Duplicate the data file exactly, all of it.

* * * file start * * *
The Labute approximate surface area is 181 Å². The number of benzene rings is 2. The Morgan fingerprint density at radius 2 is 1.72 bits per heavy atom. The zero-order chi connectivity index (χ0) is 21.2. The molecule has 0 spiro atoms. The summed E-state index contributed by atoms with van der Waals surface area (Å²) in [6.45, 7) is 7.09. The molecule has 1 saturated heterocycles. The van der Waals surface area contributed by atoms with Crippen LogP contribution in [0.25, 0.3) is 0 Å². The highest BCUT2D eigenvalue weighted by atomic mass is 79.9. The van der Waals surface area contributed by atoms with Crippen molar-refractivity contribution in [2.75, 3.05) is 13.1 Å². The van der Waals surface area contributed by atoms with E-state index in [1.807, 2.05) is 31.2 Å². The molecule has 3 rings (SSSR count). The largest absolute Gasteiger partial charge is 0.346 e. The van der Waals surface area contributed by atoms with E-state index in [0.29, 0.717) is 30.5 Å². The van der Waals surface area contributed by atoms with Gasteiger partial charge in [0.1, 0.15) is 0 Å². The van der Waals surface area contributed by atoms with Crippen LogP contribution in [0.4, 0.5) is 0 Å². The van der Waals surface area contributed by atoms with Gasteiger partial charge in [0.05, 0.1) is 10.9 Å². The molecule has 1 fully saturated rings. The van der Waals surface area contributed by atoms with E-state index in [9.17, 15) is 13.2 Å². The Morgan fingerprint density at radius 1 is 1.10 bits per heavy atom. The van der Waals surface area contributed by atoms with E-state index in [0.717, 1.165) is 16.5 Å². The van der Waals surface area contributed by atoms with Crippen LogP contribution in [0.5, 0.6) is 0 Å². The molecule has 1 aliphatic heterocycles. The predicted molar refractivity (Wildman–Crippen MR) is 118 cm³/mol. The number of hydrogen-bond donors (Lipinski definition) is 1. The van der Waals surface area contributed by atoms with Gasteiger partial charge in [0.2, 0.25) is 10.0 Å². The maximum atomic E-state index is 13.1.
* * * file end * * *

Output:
The Labute approximate surface area is 181 Å². The number of benzene rings is 2. The Morgan fingerprint density at radius 2 is 1.72 bits per heavy atom. The zero-order chi connectivity index (χ0) is 21.2. The molecule has 0 spiro atoms. The summed E-state index contributed by atoms with van der Waals surface area (Å²) in [6.45, 7) is 7.09. The molecule has 1 saturated heterocycles. The van der Waals surface area contributed by atoms with Crippen LogP contribution in [0.25, 0.3) is 0 Å². The highest BCUT2D eigenvalue weighted by atomic mass is 79.9. The van der Waals surface area contributed by atoms with Crippen molar-refractivity contribution in [2.75, 3.05) is 13.1 Å². The van der Waals surface area contributed by atoms with E-state index in [1.807, 2.05) is 31.2 Å². The molecule has 3 rings (SSSR count). The largest absolute Gasteiger partial charge is 0.346 e. The van der Waals surface area contributed by atoms with E-state index in [0.29, 0.717) is 30.5 Å². The van der Waals surface area contributed by atoms with Gasteiger partial charge in [0.1, 0.15) is 0 Å². The van der Waals surface area contributed by atoms with Crippen LogP contribution in [0.4, 0.5) is 0 Å². The van der Waals surface area contributed by atoms with Gasteiger partial charge in [0.05, 0.1) is 10.9 Å². The molecule has 1 fully saturated rings. The van der Waals surface area contributed by atoms with E-state index in [9.17, 15) is 13.2 Å². The Morgan fingerprint density at radius 1 is 1.10 bits per heavy atom. The van der Waals surface area contributed by atoms with E-state index in [0.717, 1.165) is 16.5 Å². The van der Waals surface area contributed by atoms with Crippen LogP contribution in [0.5, 0.6) is 0 Å². The molecule has 1 aliphatic heterocycles. The predicted molar refractivity (Wildman–Crippen MR) is 118 cm³/mol. The number of hydrogen-bond donors (Lipinski definition) is 1. The van der Waals surface area contributed by atoms with Gasteiger partial charge in [0.2, 0.25) is 10.0 Å². The maximum atomic E-state index is 13.1.